Skip to main content

New DBs coach looks to get the most out of Lions' secondary

INDIANAPOLIS – When Deshea Townsend was a young cornerback coming into the NFL in 1998, he was looking for established NFL players with his similar build he could watch and try to emulate his game after.

"One guy I always watched was Aaron Glenn," Townsend said. "My plan was just anticipation, ball skills, quickness. A guy that size that was a No. 1 corner and lined up against all the receivers.

"Just find ways for myself being a similar size to add that to my game and watch how he played. That's what you have to do to be a good corner. Watch other guys and try to add it to your game."

Townsend would go on to spend 13 seasons as a cornerback for the Pittsburgh Steelers (1998-2009) and Indianapolis Colts (2010). He appeared in 191 career games (80 starts) and totaled 428 tackles, 116 passes defended, 21 interceptions, 15.5 sacks, five forced fumbles, four fumble recoveries and three interceptions returned for touchdowns. He helped the Steelers record victories in Super Bowl XL and Super Bowl XLIII.

Townsend and Glenn formed a friendship as players that continued when each pursued a career in coaching after their playing days. Now the two will work together in Detroit as Townsend was recently hired as the Lions' new passing game coordinator and defensive backs coach.

"Deshea Townsend played a long time, coached a long time. He's gonna be able to deliver exactly what AG wants on the backend," Lions head coach Dan Campbell said this week.

Townsend enters his 10th season as an NFL coach after most recently spending two seasons (2022-23) as the passing game coordinator/cornerbacks coach for the Jacksonville Jaguars. He also served as the secondary coach for the Chicago Bears from 2019-21, assistant defensive backs coach for the New York Giants in 2018, defensive backs coach for the Tennessee Titans from 2016-17 and assistant defensive backs coach for the Arizona Cardinals from 2011-12.

Townsend said he's hit the ground running getting right to work on free agent evaluations last week and then getting a start on the NFL Draft this week at the Combine. He's excited to start working with the returning players in Detroit's secondary and the additions expected to be made both in free agency and the draft.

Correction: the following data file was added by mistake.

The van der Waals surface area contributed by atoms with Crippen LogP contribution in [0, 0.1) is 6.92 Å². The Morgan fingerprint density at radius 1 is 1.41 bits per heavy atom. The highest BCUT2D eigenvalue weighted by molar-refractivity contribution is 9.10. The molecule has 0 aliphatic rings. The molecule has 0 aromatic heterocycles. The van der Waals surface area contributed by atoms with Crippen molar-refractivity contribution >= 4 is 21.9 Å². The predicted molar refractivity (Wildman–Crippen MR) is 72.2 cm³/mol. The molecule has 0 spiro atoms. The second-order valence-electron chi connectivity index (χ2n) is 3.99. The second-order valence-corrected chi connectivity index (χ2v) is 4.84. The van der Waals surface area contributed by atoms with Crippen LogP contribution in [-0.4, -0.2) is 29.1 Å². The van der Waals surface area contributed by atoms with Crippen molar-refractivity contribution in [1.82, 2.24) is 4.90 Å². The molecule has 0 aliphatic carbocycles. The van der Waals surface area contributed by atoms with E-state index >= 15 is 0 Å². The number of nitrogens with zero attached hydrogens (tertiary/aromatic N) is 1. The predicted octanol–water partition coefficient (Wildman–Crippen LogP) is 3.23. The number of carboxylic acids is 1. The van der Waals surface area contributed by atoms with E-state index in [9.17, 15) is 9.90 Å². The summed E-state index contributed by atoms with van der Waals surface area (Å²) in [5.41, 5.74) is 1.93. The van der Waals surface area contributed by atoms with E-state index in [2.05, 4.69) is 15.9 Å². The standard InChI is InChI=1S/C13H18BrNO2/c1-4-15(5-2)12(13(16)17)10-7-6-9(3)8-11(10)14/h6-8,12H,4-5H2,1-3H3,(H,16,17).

Detroit's defense struggled the last month and a half of the season limiting teams in the passing game. The final six games of the season the Lions allowed on average 411 passing yards per game and allowed some big individual receiving performances.

Detroit allowed opponents to complete 69 passes of 20-plus yards, the most in the NFL this season. They also ranked 27th against the pass (247.4) and allowed 28 passing touchdowns, the sixth most in the league.

It's a unit that needs more consistent play, which includes a better marriage of rush and cover, and the Lions are hoping Townsend can get the most out of the group.

He said his philosophy to playing good football in the secondary aligns with Campbell and Glenn.

"If you won't tackle, you won't play," he said. "If I turn on the tape and you won't tackle you can't play. I'm just looking for guys that don't shy away from contact. Then the other part for us is how close can you get in coverage. After that it's building the technique from there."

Detroit has some young players in the secondary to be excited about. Brian Branch had a great rookie season and Detroit's young safety duo of Kerby Joseph and Ifeatu Melifonwu played well down the stretch.

"We are going to play together," Townsend said. "We are going to play for one another. And that's what it should be about."

Related Content